Patchwork Poetry


Amy E. Mayfield, toasty_molten_frosty_and_sugary
Amy E. Mayfield

A conversation with Trace, by Simone Muench
Winner of the Black River Chapbook Competition
Black Lawrence Press, 2014
(here entered by EIL poetry editor, Kathleen Kirk)

I’ve been reading Trace, by Simone Muench, one of our feature poets here at EIL, and so has Sandy Longhorn, another EIL poet. Sandy wrote about Trace in her wonderful writing-life blog, Myself the Only Kangaroo Among the Beauty. The title of Sandy’s blog is a phrase by Emily Dickinson, describing herself in a letter to an editor, and so you see a conversation among poets has really already begun.

Trace is a set of centos, each titled “Wolf Cento,” as in Muench’s EIL feature. A cento is a poem made up of lines or phrases from other poems, from the Latin cento, meaning “patchwork.” A full-length book of Wolf Centos is forthcoming from Sarabande Books, where Muench is said to be “able to place poets in conversation with each other across centuries and across continents.” The poets pieced together in Trace are listed alphabetically in the back of the book. In the EIL feature, the poets are named directly under each poem, but we don’t know exactly which words belong to which poet. And in Longhorn’s discussion of the cento, that question about attribution haunts her, as it does me. How do we best credit the poets we access in a cento?

Before we try to answer, it might be good to remember that the cento as a poetic form has been around for a long time, all the way back to the second century, according to Ron Padgett in The Teachers & Writers Handbook of Poetic Forms. “In the fifth century a cento was written on the life of Christ, with every line borrowed from the Greek poet Homer, whose work was created at least 900 years before Christ!” Suddenly I want to pun: how do we make [centos] sense of this?!

Amy E. Mayfield, twirlingfish

Seriously, though, how do we fully honor the voices in the ongoing conversation made by centos? I don’t know. I hope you’ll enter the conversation about this by commenting below or at Sandy Longhorn’s blog. Trace itself offers an insight on this in the phrase “[i]mpossible to be alone / in language,” from the poem beginning, “When tenderness seems tired,” acknowledging that language itself is a shared symbol system, created by many minds and voices, many people and their yearnings to connect. Anything we write might be an echo of someone else’s yearning, even their phrasing. Ah, the anxiety of influence! In Trace, the lines and fragments of other poems are like a trail of blood in the snow, evoking the wolf as predator and also the human hunter.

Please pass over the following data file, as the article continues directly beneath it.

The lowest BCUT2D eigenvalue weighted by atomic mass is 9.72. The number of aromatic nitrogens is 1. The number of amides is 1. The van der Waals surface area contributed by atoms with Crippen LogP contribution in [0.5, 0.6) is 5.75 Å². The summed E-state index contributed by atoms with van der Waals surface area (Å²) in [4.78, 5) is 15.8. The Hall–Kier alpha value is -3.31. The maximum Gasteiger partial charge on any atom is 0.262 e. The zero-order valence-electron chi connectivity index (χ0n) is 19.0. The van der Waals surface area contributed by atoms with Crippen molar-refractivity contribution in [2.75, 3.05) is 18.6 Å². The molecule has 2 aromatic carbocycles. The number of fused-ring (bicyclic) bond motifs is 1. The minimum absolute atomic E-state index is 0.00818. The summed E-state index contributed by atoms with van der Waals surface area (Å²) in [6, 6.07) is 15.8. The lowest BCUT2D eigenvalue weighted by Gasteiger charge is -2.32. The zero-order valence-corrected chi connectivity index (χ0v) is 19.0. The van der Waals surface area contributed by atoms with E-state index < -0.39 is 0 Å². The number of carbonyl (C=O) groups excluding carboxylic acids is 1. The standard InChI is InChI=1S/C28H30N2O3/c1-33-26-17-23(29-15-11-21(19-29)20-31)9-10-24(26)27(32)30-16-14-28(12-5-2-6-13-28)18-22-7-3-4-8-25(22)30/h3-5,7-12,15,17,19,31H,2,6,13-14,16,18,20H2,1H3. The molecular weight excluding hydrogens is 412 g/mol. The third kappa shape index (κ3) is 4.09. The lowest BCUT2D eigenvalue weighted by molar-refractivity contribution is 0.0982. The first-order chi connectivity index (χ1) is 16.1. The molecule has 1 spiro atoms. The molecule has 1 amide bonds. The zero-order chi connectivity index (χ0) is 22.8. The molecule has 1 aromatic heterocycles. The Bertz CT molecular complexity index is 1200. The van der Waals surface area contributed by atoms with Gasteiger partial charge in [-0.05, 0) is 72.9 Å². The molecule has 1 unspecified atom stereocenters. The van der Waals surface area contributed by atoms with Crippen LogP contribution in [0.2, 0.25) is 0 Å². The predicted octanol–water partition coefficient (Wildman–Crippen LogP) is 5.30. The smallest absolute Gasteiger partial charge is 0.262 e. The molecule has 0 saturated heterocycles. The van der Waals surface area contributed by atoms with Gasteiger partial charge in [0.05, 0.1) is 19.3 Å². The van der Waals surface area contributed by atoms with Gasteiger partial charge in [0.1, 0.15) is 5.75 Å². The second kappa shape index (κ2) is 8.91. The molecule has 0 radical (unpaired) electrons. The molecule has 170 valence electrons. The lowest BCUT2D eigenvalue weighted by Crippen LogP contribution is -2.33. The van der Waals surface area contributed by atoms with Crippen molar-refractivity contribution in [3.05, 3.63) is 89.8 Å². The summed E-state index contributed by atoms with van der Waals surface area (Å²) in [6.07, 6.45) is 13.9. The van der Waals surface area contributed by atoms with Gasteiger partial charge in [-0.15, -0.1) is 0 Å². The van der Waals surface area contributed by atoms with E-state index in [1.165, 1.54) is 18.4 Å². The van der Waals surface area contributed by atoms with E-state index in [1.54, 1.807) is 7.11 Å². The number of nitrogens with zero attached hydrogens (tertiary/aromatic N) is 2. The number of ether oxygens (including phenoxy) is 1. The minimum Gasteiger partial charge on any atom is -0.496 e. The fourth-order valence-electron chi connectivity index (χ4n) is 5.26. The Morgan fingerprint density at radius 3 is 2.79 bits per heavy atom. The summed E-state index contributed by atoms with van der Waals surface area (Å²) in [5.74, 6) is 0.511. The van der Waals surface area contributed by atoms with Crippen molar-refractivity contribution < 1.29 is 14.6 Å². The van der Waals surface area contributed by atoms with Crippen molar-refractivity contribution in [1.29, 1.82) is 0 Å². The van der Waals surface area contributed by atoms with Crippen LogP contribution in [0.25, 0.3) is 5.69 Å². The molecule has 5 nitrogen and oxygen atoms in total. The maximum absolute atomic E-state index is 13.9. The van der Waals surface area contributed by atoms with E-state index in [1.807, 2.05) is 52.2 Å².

The cover art for Trace reinforces the idea of using poets’ lifeblood to create a path. Titled The Scribe, it shows an elaborate yet delicate apparatus attached to a human hand, indeed tracing a line of blood through snow. The blood comes through transparent medical tubes winding up the arm. This art is a collaboration by Robert and Shana ParkeHarrison, their last name resembling a collage. Perfect, yes?

The patchwork poetry of Trace creates a snowy other world, with wolves, of course, but also “blue animals” and a she-wolf in particular. Sometimes the wolf is the world, sometimes a cloud, sometimes a life. “I saw my life a wolf loping along the road— / a glint of bone, visible & then gone.” On every page, there’s some marvelous gesture or image: “Facedown, / I lick away the footprints.” Everywhere is a sense of loss: “Nothing remains of you.” Suddenly, though, in a scary forest or city, there might be a beautiful surprise:

I’ll take whatever breaks down
beneath its own sad weight—
felled trees in broken speech,
the ravaged sclerotic hearts
of animals perishing, houses burning.

What is ruined rises up
with dark blue pebbles & heliotropes.

Amy E. Mayfield, Vile Smithereen

I hope you’ll seek out Simone Muench’s wolf centos here at Escape Into Life and in Trace (Black Lawrence Press, 2014) and Wolf Centos (Sarabande Books, 2014, forthcoming) and join the conversation.

But to give Muench (or someone other than me) the last word here, I’ll offer this mysterious line from a wolf cento: “There is no wolf, of course—”

Simone Muench at EIL

Sandy Longhorn on Trace

Trace at Black Lawrence Press

Wolf Centos at Sarabande Books

More art by Amy E. Mayfield at EIL

 




  • Maureen

    Love the wolf centos at EIL.

    When I write centos, I include at the end of the poem line-by-line attributions. If I were publishing them, I’d include a Notes section with line-by-line attributions. It’s a bit more cumbersome if the poet mixes his or her own text with fragments; I tend to use whole lines that will flow smoothly into one another, making attribution much easier.